Start Planning Now for 2018 Income Taxes
JUSTIN KORTH, SENIOR ACCOUNTANT
Probably the last thing you want to do in the summer is to start thinking about the current year’s taxes that aren’t due for many months. But it’s actually the perfect time to start planning. It’s a good idea every year, but especially this year, considering the changes initiated by the Tax Cuts and Jobs Act passed and signed in December of 2017.
You’ve undoubtedly heard something about how the new law will affect individual taxpayers or small businesses. Here’s a quick recap of a few questions and highlights:
- Can you claim the new 20% deduction for pass-through income?
- If I am currently an accrual basis taxpayer do I now qualify to use the cash method of accounting for taxes?
- No deductions are allowed for entertainment, amusement or recreation expenses even if conducting business.
- Cutoffs for individual tax brackets are lower: 10, 12, 22, 24, 32, 35, and 37 percent.
- The standard deduction increased to $12,000 (single filers); $18,000 (heads of household); and $24,000 (joint filers).
- The personal exemption is discontinued.
- If you do not take the standard deduction, you are allowed to deduct a maximum of $10,000 for property taxes plus either state/local income tax or sales tax paid.
- The Child Tax Credit is now $2,000, including a $1,400 refundable portion.
- Mortgage interest is limited to $750,000 of acquisition debt.
- The Alternative Minimum Tax (AMT) exemption amounts have increased.
With the new tax laws, there are many questions. How does it affect you? For most taxpayers, the deadline for 2017 filing has passed. By being proactive and organized, you can save money and time by planning for your 2018 taxes.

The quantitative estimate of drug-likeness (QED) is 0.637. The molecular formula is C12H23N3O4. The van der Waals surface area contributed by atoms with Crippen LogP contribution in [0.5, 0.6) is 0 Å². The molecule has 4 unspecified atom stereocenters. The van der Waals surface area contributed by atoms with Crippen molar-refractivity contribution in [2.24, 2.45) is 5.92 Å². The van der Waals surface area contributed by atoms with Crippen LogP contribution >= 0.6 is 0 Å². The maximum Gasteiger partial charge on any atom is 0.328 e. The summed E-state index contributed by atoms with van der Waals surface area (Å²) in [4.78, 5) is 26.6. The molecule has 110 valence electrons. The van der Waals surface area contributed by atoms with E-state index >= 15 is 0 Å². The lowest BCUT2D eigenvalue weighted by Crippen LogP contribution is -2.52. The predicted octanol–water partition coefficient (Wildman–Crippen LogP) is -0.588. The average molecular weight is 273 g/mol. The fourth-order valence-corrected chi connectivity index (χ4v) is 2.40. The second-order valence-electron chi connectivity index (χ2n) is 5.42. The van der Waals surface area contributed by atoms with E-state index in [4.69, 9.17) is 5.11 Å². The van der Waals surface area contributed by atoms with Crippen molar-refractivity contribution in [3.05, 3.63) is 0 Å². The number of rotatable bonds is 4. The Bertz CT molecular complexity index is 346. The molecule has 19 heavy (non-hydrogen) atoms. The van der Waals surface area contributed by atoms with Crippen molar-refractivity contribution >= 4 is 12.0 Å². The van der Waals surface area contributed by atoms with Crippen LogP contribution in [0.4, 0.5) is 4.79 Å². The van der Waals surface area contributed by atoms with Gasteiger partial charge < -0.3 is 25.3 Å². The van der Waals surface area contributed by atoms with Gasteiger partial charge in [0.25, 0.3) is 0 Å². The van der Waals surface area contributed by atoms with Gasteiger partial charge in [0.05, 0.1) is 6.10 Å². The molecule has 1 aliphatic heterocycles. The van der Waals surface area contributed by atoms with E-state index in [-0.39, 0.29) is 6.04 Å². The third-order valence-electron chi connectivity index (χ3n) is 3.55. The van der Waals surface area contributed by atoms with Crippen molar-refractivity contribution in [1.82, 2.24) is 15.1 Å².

Be sure to maintain a filing system for income tax papers. You could either use paper file folders or electronic folders (with documents scanned in). Make a habit of this, and you won’t have to scramble when tax prep time comes.
Since you will have all of your tax minutiae in one place, it is easy enough to do some periodic estimating.
Providing this information to your tax professional will enable him or her to evaluate your tax scenario. If you are a W-2 employee, you may need to adjust your withholdings by completing a new W-4.
If you’re conscientious about these two activities, you’ll have the information you need to be proactive before the end of the tax year. Year-round planning can help minimize your total tax obligation.
Whatever your tax planning and preparation needs are, we can help. Connect with us anytime during the year, and we’ll put together a comprehensive plan that works for you.
ABOUT THE AUTHOR
JUSTIN KORTH + SENIOR ACCOUNTANT
Justin Korth is a Staff Accountant at Lutz with over 3 years of experience in taxation. He specializes in individual, business, and fiduciary income tax returns, estate and business planning, and taxpayer representation on IRS matters. In addition, he provides consulting on small business accounting and payroll tax reporting.
AREAS OF FOCUS
- Income, Business, and Fiduciary Income Tax Returns
- Taxpayer Representation
- Estate and Business Planning
- Payroll Processing
- Payroll Tax Reporting
- Client Accounting Services
- Small Business Accounting Consulting
AFFILIATIONS AND CREDENTIALS
- Nebraska Society of Certified Public Accountants, Member, Career Committee
- Certified Public Accountant
- BSBA in Accounting and Finance, University of Nebraska, Omaha, NE
- UNO Young Alumni Academy, Member
- St. Vincent de Paul Knights of Columbus, Member
- Youth Catholic Professionals, Parish Ambassador
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